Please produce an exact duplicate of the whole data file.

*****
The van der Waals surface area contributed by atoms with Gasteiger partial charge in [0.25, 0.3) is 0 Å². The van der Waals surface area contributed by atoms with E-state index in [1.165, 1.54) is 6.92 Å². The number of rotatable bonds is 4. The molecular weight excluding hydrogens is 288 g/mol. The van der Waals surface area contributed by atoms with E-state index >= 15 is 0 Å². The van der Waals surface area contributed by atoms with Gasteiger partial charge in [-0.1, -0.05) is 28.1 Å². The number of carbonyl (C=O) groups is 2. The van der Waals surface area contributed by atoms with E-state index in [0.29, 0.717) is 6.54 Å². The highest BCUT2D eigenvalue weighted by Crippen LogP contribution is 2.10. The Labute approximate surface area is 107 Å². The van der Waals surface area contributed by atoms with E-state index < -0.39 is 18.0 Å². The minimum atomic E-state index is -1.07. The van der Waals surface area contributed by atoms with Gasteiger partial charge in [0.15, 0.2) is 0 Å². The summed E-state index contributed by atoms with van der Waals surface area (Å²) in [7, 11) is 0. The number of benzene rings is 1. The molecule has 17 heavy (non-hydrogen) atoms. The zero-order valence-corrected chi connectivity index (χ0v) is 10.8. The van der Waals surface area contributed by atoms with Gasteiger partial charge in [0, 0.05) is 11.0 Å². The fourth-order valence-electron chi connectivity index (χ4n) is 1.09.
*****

The van der Waals surface area contributed by atoms with Gasteiger partial charge in [0.25, 0.3) is 0 Å². The van der Waals surface area contributed by atoms with E-state index in [1.165, 1.54) is 6.92 Å². The number of rotatable bonds is 4. The molecular weight excluding hydrogens is 288 g/mol. The van der Waals surface area contributed by atoms with E-state index >= 15 is 0 Å². The van der Waals surface area contributed by atoms with Gasteiger partial charge in [-0.1, -0.05) is 28.1 Å². The number of carbonyl (C=O) groups is 2. The van der Waals surface area contributed by atoms with E-state index in [0.29, 0.717) is 6.54 Å². The highest BCUT2D eigenvalue weighted by Crippen LogP contribution is 2.10. The Labute approximate surface area is 107 Å². The van der Waals surface area contributed by atoms with E-state index < -0.39 is 18.0 Å². The minimum atomic E-state index is -1.07. The van der Waals surface area contributed by atoms with Gasteiger partial charge in [0.15, 0.2) is 0 Å². The summed E-state index contributed by atoms with van der Waals surface area (Å²) in [7, 11) is 0. The number of benzene rings is 1. The molecule has 17 heavy (non-hydrogen) atoms. The zero-order valence-corrected chi connectivity index (χ0v) is 10.8. The van der Waals surface area contributed by atoms with Gasteiger partial charge in [0, 0.05) is 11.0 Å². The fourth-order valence-electron chi connectivity index (χ4n) is 1.09.